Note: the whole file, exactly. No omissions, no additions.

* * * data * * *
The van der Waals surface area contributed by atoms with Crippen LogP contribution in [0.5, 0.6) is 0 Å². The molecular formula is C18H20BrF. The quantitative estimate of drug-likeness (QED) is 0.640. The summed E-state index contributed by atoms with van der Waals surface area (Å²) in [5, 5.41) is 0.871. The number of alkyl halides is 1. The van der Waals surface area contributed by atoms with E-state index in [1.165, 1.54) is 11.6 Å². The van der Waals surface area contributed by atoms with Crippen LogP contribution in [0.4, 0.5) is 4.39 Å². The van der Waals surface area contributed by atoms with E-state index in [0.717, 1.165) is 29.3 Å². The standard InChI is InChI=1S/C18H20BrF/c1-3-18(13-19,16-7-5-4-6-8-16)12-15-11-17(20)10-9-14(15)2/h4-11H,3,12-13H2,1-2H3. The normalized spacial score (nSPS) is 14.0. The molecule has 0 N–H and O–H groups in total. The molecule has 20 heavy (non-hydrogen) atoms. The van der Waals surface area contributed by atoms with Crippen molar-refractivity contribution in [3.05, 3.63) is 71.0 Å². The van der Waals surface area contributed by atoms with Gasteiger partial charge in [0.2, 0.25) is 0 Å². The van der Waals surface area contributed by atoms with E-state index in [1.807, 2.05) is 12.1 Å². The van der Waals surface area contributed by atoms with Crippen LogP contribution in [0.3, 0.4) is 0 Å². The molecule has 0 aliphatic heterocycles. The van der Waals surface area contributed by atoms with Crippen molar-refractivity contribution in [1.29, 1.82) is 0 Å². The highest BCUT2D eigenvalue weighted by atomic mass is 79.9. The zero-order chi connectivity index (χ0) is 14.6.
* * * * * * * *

The van der Waals surface area contributed by atoms with Crippen LogP contribution in [0.5, 0.6) is 0 Å². The molecular formula is C18H20BrF. The quantitative estimate of drug-likeness (QED) is 0.640. The summed E-state index contributed by atoms with van der Waals surface area (Å²) in [5, 5.41) is 0.871. The number of alkyl halides is 1. The van der Waals surface area contributed by atoms with E-state index in [1.165, 1.54) is 11.6 Å². The van der Waals surface area contributed by atoms with Crippen LogP contribution in [0.4, 0.5) is 4.39 Å². The van der Waals surface area contributed by atoms with E-state index in [0.717, 1.165) is 29.3 Å². The standard InChI is InChI=1S/C18H20BrF/c1-3-18(13-19,16-7-5-4-6-8-16)12-15-11-17(20)10-9-14(15)2/h4-11H,3,12-13H2,1-2H3. The normalized spacial score (nSPS) is 14.0. The molecule has 0 N–H and O–H groups in total. The molecule has 20 heavy (non-hydrogen) atoms. The van der Waals surface area contributed by atoms with Crippen molar-refractivity contribution in [3.05, 3.63) is 71.0 Å². The van der Waals surface area contributed by atoms with Gasteiger partial charge in [0.2, 0.25) is 0 Å². The van der Waals surface area contributed by atoms with E-state index in [1.807, 2.05) is 12.1 Å². The van der Waals surface area contributed by atoms with Crippen LogP contribution in [0.3, 0.4) is 0 Å². The molecule has 0 aliphatic heterocycles. The van der Waals surface area contributed by atoms with Crippen molar-refractivity contribution in [1.29, 1.82) is 0 Å². The highest BCUT2D eigenvalue weighted by atomic mass is 79.9. The zero-order chi connectivity index (χ0) is 14.6.